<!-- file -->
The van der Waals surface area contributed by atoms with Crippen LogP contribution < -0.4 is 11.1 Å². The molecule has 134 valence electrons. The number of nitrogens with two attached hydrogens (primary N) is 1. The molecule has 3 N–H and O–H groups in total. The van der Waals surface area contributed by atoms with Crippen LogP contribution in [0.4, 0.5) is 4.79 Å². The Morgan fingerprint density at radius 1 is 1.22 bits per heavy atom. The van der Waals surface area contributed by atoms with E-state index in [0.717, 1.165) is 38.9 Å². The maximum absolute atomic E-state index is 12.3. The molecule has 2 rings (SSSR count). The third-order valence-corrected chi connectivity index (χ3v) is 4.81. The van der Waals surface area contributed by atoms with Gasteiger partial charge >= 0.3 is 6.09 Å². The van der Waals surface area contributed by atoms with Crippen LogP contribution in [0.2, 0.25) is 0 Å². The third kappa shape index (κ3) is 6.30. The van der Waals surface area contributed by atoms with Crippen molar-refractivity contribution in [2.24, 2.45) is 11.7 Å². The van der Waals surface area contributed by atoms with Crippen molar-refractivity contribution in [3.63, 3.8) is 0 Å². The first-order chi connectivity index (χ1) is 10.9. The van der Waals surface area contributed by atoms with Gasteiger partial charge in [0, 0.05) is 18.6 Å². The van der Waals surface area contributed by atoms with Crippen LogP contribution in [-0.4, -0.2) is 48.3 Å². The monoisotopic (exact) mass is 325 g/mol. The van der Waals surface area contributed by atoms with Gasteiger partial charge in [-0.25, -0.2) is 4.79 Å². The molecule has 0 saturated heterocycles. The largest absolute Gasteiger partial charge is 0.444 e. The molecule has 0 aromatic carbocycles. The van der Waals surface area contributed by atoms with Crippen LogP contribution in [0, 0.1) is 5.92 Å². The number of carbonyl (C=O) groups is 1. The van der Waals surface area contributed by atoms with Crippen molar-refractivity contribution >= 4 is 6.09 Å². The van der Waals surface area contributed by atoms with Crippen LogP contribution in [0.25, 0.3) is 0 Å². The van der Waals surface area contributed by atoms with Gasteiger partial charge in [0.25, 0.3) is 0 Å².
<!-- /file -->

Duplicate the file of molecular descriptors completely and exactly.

The van der Waals surface area contributed by atoms with Crippen LogP contribution < -0.4 is 11.1 Å². The molecule has 134 valence electrons. The number of nitrogens with two attached hydrogens (primary N) is 1. The molecule has 3 N–H and O–H groups in total. The van der Waals surface area contributed by atoms with Crippen LogP contribution in [0.4, 0.5) is 4.79 Å². The Morgan fingerprint density at radius 1 is 1.22 bits per heavy atom. The van der Waals surface area contributed by atoms with E-state index in [0.717, 1.165) is 38.9 Å². The maximum absolute atomic E-state index is 12.3. The molecule has 2 rings (SSSR count). The third-order valence-corrected chi connectivity index (χ3v) is 4.81. The van der Waals surface area contributed by atoms with Gasteiger partial charge >= 0.3 is 6.09 Å². The van der Waals surface area contributed by atoms with Crippen LogP contribution in [0.2, 0.25) is 0 Å². The third kappa shape index (κ3) is 6.30. The van der Waals surface area contributed by atoms with Crippen molar-refractivity contribution in [2.24, 2.45) is 11.7 Å². The van der Waals surface area contributed by atoms with Crippen molar-refractivity contribution in [3.63, 3.8) is 0 Å². The first-order chi connectivity index (χ1) is 10.9. The van der Waals surface area contributed by atoms with Gasteiger partial charge in [0, 0.05) is 18.6 Å². The van der Waals surface area contributed by atoms with Crippen LogP contribution in [-0.4, -0.2) is 48.3 Å². The monoisotopic (exact) mass is 325 g/mol. The van der Waals surface area contributed by atoms with Gasteiger partial charge in [-0.25, -0.2) is 4.79 Å². The molecule has 0 saturated heterocycles. The largest absolute Gasteiger partial charge is 0.444 e. The molecule has 0 aromatic carbocycles. The van der Waals surface area contributed by atoms with Crippen LogP contribution in [0, 0.1) is 5.92 Å². The number of carbonyl (C=O) groups is 1. The van der Waals surface area contributed by atoms with Crippen molar-refractivity contribution >= 4 is 6.09 Å². The van der Waals surface area contributed by atoms with Crippen LogP contribution in [0.25, 0.3) is 0 Å². The van der Waals surface area contributed by atoms with Gasteiger partial charge in [0.25, 0.3) is 0 Å².